Toni Modzelewski grew up in the suburbs of Chicago and knew at a young age she wanted to work with horses. She quit Grant Community High School in Fox Lake, Ill., at the end of her junior year to pursue her passion, much to her parents' consternation.
Modzelewski can still hear the voice of her mother, Michelle Carmody: “Horses are a hobby, not a career, Toni.”
As well-intended as her mother was, Modzelewski, 47, proved her wrong by eventually building a career in equine therapeutic massage. She's based at Arlington Park this summer and typically works on six to eight horses per day. She's also built a strong client base in Louisiana and intends to spend the winter there.
There is no shortage of horses that would welcome the help she provides. Modzelewski uses a combination of her hands and a magna wave machine that she said helps her “work muscles quicker, easier and deeper.”
Modzelewski said of the value of massage on racehorses, “Just like any athlete, when you are training and performing, you are going to need body work.”
Her successes are highlighted by Monte Man and Mongolian Saturday. Monte Man, a Louisiana-bred, was claimed for $25,000 on Oct. 7, 2017 at New York's Belmont Park out of a race in which he showed little interest, finishing seventh of eight.
The combination of a move to Louisiana, new trainer Ron Faucheux and Modzelewski's care helped him to rattle off seven consecutive victories, the last five of them stakes races, after that dull Belmont Park effort.
According to Faucheux, Modzelewski has helped many of his horses.
“We've seen many benefits,” he said. “She can point out some of the less obvious things in a horse. She is very good at what she does as far as the diagnostic part and the treatment part.”
Mongolian Saturday made an inauspicious debut in a maiden claiming race at Arlington Park. He steadily improved and Modzelewski tended to him when he was a 5-year-old gelding, one of 12 horses trained by Enebish Ganbat, a native of Mongolia. Mongolian Saturday entered the 2015 Breeders' Cup Turf Sprint as a 16-1 longshot and delivered the biggest upset in those world championships at Keeneland.
Modzelewski started at the bottom in racing as a hotwalker at Arapahoe Park in Colorado. She broke babies in Kansas and Oklahoma before returning home to Chicago and Arlington Park as an exercise rider in the late 1990's.
For a long time, she aspired to become a trainer and served as an assistant to Michael Stidham, among others, in the previous decade.
“I was going to be the first woman to win the Kentucky Derby as a trainer,” she said. “Big dreams.”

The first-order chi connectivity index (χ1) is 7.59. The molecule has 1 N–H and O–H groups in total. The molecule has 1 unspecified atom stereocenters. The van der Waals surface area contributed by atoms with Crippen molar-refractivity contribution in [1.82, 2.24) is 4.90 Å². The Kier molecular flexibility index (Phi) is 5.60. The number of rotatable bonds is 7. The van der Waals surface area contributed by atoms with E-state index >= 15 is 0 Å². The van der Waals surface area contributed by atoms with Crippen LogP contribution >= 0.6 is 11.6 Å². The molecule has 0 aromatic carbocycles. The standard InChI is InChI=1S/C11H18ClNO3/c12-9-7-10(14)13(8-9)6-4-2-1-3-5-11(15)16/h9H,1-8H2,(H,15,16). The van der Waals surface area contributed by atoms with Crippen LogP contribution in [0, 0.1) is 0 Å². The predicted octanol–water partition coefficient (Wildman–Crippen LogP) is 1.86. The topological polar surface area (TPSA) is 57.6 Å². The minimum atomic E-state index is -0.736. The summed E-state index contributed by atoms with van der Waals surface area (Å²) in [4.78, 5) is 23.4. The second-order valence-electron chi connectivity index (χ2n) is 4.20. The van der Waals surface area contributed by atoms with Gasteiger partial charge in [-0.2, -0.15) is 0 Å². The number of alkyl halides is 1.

Big dreams gave way to an unpleasant reality. It was impossible for her to view horses as a commodity.
“I didn't think I'd be very good at the business end, dealing with owners,” she said. “I didn't feel comfortable taking an animal as an investment and trying to have a return on it.”
So she began her formal education in massage therapy, first as it applies to humans and then to horses. She stopped exercising horses in 2011 to focus all of her effort on helping achy four-legged patients.
Trainer Chris Davis, based at Arlington Park, views Modzelewski as an indispensable part of his operation.
“The jockeys have masseuses in the jocks' room,” he noted. “It's the same for horses. They are athletes. Their muscles are being used. Just getting a little body rub from a therapist is going to help immensely.”
Davis rides many of his horses in the morning. He can feel a difference once Modzelewski has treated them.
“If they are under a lot of stress, their bodies are working in so many different ways, it's easy for one thing to get out of whack,” he said. “I think she's helped basically all of them. If I didn't think she was worth it, I wouldn't use her.”
With the benefit of experience, Modzelewski is often able to spot issues either by watching a horse train or by seeing it jog outside the barn. She also spots issues by palpating, or touching, specific areas. She remains constantly wary, but her considerable experience with horses typically helps her to examine and treat them in a manner that keeps both parties safe.
She has scores of patients that are satisfied in every way but one – they want more.
“Once you work on them and they see you, they will nicker and they will shake their heads,” she said. “They'll be like, 'Is it my turn today? Is it my turn today?' “
It is not uncommon for a horse to turn around in the stall, as if to point to a troublesome area. Once treated, she often observes them checking on the quality of her work while in their stall.
“They will push against a wall and then walk around. They are trying it out to see if it feels better,” she said, adding, “A happy horse is a running horse.”
When Modzelewski was a child, she would rescue stray animals of all kinds. In a sense, she is not far removed from those days as she brings aid and comfort to one shedrow after another.
“Even though it is a business, my intent is for the horses and their well-being,” she said, knowing she has finally found her calling.
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